Several key informants highlighted that there are cooperation projects regarding infectious diseases which are carried out on the borders between the two counties. Current projects involve AIDS, tuberculosis, and cholera. With regard to China, the CDC in the nearby provinces is responsible for the cooperation projects. Activities include seminars on infectious disease monitoring and meetings on the exchange of prevention and control technologies: “At present, China has a cooperation project with Vietnam on the prevention and control of border infectious diseases, which is under the responsibility of Guangxi CDC and Yunnan CDC (border provinces). The project mainly includes personnel training and natural disaster assistance.”
Health development (strengthening health systems, maternal and child health, health assistance and traditional medicine)
Some key informants mentioned that the two countries have long-established maternal and child health cooperative projects as both countries follow a family planning policy: “The Office for Population and Family Planning of Vietnam, which is responsible for Vietnam’s family planning policy, is in close contact with us (China). After the health reform in Vietnam in 2013, the health and family planning authorities in Vietnam and China have exchanged visits every year. In recent years, due to financial constraints, the contacts have been less frequent.” In addition, participants reported Vietnam’s interests in the Chinese experience of health care reform: “Every year, Vietnam’s government sends one or two delegations to China to study health care reform policies, covering a wide range of fields, including rural health, maternal and child health and human resources.” They also mentioned that traditional Chinese medicine has won high recognition from ASEAN countries and cooperation projects on the subject have already been launched.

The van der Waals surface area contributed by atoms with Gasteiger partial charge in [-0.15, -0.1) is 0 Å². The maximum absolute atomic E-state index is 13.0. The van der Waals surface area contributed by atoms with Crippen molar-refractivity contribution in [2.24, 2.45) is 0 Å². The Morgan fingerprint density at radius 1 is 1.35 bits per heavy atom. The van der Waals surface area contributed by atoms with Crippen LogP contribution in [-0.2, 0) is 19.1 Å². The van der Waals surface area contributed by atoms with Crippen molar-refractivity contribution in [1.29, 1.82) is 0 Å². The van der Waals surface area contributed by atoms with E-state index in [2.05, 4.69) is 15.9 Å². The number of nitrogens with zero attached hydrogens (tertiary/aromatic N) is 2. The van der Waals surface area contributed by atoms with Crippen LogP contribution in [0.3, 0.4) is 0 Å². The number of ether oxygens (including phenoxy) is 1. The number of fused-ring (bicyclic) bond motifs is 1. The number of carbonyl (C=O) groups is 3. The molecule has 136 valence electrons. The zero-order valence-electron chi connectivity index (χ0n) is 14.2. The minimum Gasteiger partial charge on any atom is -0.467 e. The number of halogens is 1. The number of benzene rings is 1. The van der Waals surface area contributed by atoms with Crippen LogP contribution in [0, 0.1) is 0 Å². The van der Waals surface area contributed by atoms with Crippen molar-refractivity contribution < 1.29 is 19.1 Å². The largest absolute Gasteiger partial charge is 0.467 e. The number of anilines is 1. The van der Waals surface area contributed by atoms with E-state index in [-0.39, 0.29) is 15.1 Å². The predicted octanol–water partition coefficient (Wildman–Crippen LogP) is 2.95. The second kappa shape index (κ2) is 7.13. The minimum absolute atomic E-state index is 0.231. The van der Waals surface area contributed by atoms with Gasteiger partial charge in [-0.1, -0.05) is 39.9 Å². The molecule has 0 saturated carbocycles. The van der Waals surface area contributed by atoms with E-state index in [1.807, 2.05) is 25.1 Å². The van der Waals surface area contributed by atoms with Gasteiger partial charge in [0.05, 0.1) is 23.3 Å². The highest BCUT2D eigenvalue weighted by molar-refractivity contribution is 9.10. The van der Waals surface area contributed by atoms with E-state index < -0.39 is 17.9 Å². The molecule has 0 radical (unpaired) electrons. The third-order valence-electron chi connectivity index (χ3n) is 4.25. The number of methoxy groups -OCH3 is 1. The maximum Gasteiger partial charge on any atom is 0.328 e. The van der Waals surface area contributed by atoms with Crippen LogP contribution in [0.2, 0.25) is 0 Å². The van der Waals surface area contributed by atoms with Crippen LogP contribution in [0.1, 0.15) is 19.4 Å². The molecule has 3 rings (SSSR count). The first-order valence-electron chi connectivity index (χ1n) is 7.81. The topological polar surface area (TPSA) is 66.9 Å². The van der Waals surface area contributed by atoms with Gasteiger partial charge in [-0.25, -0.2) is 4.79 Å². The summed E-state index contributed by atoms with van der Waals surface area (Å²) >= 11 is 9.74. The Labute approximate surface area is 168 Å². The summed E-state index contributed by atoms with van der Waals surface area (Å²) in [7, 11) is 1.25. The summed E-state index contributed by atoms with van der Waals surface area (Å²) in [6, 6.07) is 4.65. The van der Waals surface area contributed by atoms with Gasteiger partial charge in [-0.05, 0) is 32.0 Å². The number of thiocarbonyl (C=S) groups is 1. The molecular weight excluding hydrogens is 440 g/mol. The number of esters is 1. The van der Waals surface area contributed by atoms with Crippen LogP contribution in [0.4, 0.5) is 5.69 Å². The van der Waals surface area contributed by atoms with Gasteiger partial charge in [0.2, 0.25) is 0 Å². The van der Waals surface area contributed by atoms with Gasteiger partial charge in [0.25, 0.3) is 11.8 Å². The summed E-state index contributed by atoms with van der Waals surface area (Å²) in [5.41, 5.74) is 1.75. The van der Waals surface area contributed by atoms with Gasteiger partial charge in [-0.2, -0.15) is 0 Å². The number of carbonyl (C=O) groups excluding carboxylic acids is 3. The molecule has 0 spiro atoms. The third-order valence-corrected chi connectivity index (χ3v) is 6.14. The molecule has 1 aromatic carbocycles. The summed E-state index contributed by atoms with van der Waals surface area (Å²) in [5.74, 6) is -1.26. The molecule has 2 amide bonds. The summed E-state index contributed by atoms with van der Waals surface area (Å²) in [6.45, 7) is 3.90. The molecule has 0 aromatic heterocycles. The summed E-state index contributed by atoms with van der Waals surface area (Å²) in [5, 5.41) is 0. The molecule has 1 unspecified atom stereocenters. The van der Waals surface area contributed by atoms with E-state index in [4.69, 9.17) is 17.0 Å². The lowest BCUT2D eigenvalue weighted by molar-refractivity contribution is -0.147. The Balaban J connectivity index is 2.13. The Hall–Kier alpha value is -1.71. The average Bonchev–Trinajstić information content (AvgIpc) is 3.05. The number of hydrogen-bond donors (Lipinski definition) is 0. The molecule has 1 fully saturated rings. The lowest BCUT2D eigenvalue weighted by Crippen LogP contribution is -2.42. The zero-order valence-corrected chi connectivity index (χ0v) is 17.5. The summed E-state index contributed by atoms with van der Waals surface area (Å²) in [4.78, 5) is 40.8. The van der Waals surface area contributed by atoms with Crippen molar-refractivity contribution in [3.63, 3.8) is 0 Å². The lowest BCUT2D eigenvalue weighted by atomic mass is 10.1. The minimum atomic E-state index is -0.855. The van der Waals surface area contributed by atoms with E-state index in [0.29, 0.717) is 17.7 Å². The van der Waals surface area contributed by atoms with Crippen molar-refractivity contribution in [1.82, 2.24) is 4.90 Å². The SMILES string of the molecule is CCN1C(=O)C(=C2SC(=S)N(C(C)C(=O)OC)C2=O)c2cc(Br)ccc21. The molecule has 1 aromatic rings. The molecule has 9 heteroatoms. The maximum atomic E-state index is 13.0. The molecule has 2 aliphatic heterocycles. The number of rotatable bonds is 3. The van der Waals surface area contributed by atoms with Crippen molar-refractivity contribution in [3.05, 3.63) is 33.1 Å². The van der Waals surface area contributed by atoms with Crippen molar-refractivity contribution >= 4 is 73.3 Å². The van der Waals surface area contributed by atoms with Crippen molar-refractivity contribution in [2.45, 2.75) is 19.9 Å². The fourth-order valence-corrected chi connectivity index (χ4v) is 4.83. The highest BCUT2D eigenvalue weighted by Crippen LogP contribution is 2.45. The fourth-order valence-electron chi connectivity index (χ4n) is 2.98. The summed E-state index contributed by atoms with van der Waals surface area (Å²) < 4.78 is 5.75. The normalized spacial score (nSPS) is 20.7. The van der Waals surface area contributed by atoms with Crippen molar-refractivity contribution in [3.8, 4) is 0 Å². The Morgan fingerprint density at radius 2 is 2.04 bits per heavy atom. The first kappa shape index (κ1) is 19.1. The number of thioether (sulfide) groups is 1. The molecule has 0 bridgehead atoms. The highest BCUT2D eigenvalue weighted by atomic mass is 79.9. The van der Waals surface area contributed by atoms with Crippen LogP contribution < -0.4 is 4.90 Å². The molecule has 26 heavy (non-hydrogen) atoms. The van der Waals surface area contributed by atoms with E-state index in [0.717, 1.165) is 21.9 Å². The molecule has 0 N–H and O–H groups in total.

Health related innovation (joint research and health industry)